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Molecular fossils from organically preserved Ediacara biota reveal cyanobacterial origin for Beltanelliformis


The Ediacara biota (~575–541 million years ago) mark the emergence of large, complex organisms in the palaeontological record, preluding the radiation of modern animal phyla. However, their phylogenetic relationships, even at the domain level, remain controversial. We report the discovery of molecular fossils from organically preserved specimens of Beltanelliformis, demonstrating that they represent large spherical colonies of cyanobacteria. The conservation of molecular remains in organically preserved Ediacaran organisms opens a new path for unravelling the natures of the Ediacara biota.

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Fig. 1: Distribution of steranes, hopanes and n-alkanes in the extracts of a macroalgal film and Beltanelliformis.


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This study was funded by the Australian Research Council grants DP160100607 and DP170100556 (to J.J.B.). I.B. gratefully acknowledges an Australian Research Council Research Training Program scholarship. The authors are grateful to E. Luzhnaya, A. Nagovitsyn, M. Luzhnaya, P. Rychkov and V. Rychkov for help in the field, L. Zaytseva and E. Luzhnaya for scanning electron microscope imaging of organic matter, and J. K. Volkman, S. Xiao, N. J. Butterfield and R. E. Summons for helpful comments on an earlier version of the manuscript.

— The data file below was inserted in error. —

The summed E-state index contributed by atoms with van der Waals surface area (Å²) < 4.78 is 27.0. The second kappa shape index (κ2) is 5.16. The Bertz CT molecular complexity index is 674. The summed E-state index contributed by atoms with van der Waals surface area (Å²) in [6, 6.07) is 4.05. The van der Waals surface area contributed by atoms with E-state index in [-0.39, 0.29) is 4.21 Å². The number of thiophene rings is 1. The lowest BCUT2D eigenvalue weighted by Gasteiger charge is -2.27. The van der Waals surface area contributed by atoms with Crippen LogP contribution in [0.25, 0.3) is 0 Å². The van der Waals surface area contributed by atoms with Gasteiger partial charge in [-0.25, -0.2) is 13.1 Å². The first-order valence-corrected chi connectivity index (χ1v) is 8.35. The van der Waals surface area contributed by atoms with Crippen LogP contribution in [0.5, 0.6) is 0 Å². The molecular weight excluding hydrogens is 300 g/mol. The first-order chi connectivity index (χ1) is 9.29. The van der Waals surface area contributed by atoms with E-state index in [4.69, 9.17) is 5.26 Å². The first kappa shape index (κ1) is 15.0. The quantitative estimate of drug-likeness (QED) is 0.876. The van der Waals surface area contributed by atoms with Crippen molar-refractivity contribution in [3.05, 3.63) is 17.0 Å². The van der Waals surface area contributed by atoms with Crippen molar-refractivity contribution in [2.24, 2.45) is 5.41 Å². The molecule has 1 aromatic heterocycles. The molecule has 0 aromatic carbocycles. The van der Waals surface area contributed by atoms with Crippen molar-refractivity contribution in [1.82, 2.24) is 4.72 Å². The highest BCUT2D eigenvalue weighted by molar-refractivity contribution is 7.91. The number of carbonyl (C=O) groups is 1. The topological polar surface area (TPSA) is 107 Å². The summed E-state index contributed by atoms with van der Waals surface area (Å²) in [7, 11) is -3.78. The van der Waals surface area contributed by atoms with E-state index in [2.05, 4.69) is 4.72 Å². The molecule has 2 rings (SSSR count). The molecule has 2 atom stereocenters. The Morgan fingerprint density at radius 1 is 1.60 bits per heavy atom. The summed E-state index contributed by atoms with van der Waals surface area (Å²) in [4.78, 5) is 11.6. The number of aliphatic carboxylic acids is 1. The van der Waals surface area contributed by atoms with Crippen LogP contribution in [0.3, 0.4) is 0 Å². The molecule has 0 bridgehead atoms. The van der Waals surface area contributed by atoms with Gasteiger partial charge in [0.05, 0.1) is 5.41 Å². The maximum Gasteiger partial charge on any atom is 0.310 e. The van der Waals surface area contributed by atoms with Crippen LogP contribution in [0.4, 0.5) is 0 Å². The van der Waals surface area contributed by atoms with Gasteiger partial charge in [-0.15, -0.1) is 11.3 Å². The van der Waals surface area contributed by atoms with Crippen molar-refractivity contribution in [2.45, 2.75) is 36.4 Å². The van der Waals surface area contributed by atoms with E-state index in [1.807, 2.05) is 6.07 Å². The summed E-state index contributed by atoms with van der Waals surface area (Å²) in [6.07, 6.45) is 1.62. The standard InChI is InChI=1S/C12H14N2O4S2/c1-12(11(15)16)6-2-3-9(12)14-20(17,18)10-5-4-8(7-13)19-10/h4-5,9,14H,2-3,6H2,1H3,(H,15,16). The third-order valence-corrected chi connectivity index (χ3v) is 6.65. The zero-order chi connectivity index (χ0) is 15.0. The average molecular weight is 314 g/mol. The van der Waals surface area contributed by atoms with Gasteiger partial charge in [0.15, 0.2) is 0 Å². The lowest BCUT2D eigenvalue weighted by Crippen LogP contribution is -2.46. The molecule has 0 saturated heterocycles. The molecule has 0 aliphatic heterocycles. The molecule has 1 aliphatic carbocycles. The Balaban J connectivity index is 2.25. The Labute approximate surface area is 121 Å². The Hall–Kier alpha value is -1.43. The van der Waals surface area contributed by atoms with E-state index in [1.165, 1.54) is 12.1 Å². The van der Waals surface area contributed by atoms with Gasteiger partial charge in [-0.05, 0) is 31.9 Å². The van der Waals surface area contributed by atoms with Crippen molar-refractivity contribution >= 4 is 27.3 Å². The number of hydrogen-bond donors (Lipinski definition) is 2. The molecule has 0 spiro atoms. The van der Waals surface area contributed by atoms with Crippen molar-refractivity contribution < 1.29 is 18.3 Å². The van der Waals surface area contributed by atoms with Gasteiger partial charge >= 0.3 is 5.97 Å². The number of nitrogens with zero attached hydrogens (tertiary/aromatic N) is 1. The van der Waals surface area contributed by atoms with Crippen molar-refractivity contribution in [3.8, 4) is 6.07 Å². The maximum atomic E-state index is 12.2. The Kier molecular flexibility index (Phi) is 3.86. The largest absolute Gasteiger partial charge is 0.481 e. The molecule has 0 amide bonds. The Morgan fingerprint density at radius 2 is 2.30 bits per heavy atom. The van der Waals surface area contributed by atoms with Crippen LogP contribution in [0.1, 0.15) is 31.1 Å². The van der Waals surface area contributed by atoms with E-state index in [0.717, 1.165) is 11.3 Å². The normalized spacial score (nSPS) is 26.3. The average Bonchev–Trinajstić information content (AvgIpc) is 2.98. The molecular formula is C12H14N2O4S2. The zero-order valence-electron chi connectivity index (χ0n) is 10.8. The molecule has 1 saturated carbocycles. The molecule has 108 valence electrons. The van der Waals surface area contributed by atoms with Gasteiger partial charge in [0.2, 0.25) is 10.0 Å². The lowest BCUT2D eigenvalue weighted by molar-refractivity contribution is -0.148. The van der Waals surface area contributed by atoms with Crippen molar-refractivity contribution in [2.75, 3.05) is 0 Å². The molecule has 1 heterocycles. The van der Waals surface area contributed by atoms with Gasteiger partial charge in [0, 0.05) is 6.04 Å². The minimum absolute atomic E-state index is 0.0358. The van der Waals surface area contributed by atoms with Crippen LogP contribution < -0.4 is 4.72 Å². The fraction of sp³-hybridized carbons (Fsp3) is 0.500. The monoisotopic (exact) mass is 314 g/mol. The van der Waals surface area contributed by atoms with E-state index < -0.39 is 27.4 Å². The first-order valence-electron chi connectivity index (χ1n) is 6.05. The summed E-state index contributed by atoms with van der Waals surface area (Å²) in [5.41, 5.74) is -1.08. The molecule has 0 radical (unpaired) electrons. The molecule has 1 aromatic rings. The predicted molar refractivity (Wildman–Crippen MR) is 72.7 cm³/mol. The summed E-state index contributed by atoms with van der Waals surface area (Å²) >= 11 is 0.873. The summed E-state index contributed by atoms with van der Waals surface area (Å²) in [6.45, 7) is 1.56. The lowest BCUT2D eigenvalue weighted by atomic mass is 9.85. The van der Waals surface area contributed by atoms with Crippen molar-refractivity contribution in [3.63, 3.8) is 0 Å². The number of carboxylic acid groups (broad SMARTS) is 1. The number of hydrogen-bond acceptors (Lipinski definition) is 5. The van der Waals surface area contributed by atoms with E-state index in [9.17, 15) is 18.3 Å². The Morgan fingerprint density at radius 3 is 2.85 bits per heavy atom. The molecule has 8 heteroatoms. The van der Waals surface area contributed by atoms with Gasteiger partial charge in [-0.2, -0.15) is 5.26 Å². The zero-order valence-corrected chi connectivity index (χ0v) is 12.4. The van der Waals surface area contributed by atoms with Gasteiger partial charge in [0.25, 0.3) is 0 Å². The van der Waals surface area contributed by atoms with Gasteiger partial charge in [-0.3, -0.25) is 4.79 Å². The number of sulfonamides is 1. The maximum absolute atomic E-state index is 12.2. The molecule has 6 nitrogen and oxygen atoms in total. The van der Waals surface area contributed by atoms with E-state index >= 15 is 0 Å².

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Authors and Affiliations



I.B. conceived the study and performed the analyses. I.B. and A.K. collected the samples. J.M.H. helped with the methodology. A.I. provided palaeontological advice. I.B. and J.J.B. interpreted the results and wrote the paper.

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Correspondence to Jochen J. Brocks.

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The authors declare no competing financial interests.

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Supplementary Information

Supplementary methods, information, references and figures

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Supplementary Dataset

A numerical computation of the percentage of hopanes in the Beltanelliformis extract

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Bobrovskiy, I., Hope, J.M., Krasnova, A. et al. Molecular fossils from organically preserved Ediacara biota reveal cyanobacterial origin for Beltanelliformis. Nat Ecol Evol 2, 437–440 (2018).

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